Seminar: Literature and Interdisciplinary Studies

L470 — Fall 2021

Cass Turner
Days and Times
4:55p - 6:10p MW (3 CR)
Course Description

Topic: Animal, Vegetable, Mineral

Today, Carl Linnaeus (1707-1778) is most famous for having developed binomial nomenclature, the system we still use for naming living organisms. What many people do not know is that Linnaeus’s taxonomic method divided the natural world into three kingdoms. There were the two kingdoms of plants and of animals, as we might assume. There was also a third kingdom of minerals—rocks, fossils, and ores. What might have motivated “the father of modern taxonomy” to use the same method of identification to designate both living and non-living things? Why do human beings classify natural things at all? And what questions do these classificatory systems raise—not only for science, but also for the fields of ethics, aesthetics, and politics?

In this course, we explore these questions by looking back to the periods of the Enlightenment and Romanticism—the historical moment in which these modes of knowledge were being established, commercialized, and debated in the public sphere. Throughout, we’ll be interested in how these classificatory practices also helped to define the human itself. How is the category of the human related to both the classification of living things into species—and to the historical constructions of race, class, gender, and sexuality? When we say “we,” who is included in that community? Our pets? Our pests? Our dead? Might “we” include mountains—or, in the words of the poet William Wordsworth, “rocks, and stones, and trees”? Readings for the course will include philosophical and scientific texts; novels, poems, and a play; as well as select secondary and theoretical texts. In the imaginative literature we read, we’ll find that creative writers were just as capable as scientists and theorists of developing complex approaches to these challenging questions. Our archive of texts will reveal to us a variety of ways that human beings have encountered, defined, used, cared for, and lived with other creatures and entities. In doing so, we’ll find, these texts also offer up ways that human beings have understood—and sometimes misunderstood—themselves.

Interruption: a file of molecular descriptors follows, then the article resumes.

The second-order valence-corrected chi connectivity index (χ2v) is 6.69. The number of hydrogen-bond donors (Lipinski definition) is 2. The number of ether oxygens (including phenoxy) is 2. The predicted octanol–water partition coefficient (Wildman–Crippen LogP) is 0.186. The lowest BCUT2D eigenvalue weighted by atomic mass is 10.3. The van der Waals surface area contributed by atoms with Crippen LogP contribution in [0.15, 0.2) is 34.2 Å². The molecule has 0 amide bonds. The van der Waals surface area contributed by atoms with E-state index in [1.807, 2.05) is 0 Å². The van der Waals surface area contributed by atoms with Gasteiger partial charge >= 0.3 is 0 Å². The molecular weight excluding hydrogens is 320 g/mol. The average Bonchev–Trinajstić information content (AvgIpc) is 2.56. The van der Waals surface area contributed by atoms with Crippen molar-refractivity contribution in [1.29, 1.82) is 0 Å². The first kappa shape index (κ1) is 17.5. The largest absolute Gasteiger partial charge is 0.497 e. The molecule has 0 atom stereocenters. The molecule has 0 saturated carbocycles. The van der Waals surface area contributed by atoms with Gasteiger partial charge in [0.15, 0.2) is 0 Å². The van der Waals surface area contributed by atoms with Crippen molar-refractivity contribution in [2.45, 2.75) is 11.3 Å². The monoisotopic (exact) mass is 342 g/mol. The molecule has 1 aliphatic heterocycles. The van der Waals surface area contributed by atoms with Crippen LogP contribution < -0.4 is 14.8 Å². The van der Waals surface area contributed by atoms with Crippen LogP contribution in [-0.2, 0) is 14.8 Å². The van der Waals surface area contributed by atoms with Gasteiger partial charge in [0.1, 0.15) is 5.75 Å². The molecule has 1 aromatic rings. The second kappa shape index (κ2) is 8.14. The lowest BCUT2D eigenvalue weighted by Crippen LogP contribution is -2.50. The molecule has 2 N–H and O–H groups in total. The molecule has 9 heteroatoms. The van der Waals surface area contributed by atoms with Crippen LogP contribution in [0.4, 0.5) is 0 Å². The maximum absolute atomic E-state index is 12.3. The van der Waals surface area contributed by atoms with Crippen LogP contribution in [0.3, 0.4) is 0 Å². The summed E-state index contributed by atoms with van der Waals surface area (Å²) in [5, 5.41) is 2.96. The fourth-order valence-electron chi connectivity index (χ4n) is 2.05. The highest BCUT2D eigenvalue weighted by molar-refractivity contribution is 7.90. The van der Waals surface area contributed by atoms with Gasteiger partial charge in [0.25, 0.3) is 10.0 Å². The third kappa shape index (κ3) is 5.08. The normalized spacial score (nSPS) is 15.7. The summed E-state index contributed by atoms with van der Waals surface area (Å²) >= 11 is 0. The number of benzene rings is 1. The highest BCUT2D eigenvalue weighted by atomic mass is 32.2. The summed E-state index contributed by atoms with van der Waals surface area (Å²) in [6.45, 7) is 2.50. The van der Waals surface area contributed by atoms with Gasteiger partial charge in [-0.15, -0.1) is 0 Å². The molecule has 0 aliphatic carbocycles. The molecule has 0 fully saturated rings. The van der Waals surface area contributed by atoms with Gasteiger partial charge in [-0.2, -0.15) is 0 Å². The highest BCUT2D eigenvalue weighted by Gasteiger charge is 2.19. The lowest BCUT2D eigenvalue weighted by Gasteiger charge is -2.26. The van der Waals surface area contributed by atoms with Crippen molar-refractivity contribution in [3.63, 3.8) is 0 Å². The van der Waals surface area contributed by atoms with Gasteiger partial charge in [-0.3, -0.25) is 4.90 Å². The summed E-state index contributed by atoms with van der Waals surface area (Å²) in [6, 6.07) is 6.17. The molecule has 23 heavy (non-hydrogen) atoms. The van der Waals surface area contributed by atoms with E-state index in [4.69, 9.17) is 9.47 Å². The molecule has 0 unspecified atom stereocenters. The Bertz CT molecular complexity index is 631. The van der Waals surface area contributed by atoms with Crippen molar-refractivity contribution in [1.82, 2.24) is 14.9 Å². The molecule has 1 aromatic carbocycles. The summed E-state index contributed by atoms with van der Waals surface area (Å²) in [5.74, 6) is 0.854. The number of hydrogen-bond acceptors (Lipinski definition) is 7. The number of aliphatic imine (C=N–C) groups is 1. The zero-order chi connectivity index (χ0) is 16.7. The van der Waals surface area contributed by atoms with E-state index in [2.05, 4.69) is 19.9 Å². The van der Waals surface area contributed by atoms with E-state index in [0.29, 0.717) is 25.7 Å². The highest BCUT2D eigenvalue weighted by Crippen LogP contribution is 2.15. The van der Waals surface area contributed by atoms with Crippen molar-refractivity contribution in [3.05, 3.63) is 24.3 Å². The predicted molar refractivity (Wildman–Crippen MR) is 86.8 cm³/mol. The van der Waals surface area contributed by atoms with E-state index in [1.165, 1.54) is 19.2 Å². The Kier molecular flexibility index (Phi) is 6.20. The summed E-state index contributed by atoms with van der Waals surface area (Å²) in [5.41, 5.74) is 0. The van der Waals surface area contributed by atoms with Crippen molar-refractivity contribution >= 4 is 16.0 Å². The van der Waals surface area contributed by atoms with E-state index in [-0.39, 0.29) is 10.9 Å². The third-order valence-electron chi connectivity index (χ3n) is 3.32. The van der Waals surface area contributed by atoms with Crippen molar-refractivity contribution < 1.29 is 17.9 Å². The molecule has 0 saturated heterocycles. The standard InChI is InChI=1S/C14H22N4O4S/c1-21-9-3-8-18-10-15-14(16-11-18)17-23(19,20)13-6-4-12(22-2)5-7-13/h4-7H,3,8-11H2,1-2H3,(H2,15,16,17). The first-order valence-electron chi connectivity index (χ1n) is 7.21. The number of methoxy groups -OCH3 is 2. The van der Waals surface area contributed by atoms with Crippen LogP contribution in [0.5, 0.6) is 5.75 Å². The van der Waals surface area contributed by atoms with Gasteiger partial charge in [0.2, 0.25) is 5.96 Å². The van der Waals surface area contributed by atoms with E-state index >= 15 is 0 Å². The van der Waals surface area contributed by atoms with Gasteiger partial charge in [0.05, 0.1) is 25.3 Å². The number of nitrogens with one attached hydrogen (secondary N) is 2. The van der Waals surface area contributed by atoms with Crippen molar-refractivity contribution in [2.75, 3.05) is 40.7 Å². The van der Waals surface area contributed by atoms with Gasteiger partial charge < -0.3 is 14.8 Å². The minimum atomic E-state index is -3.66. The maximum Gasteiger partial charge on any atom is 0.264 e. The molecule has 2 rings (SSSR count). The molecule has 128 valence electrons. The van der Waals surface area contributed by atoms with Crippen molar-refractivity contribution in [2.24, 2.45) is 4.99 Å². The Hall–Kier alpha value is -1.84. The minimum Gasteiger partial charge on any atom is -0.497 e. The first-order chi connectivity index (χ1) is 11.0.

Interested in this course?

The full details of this course are available on the Office of the Registrar website.

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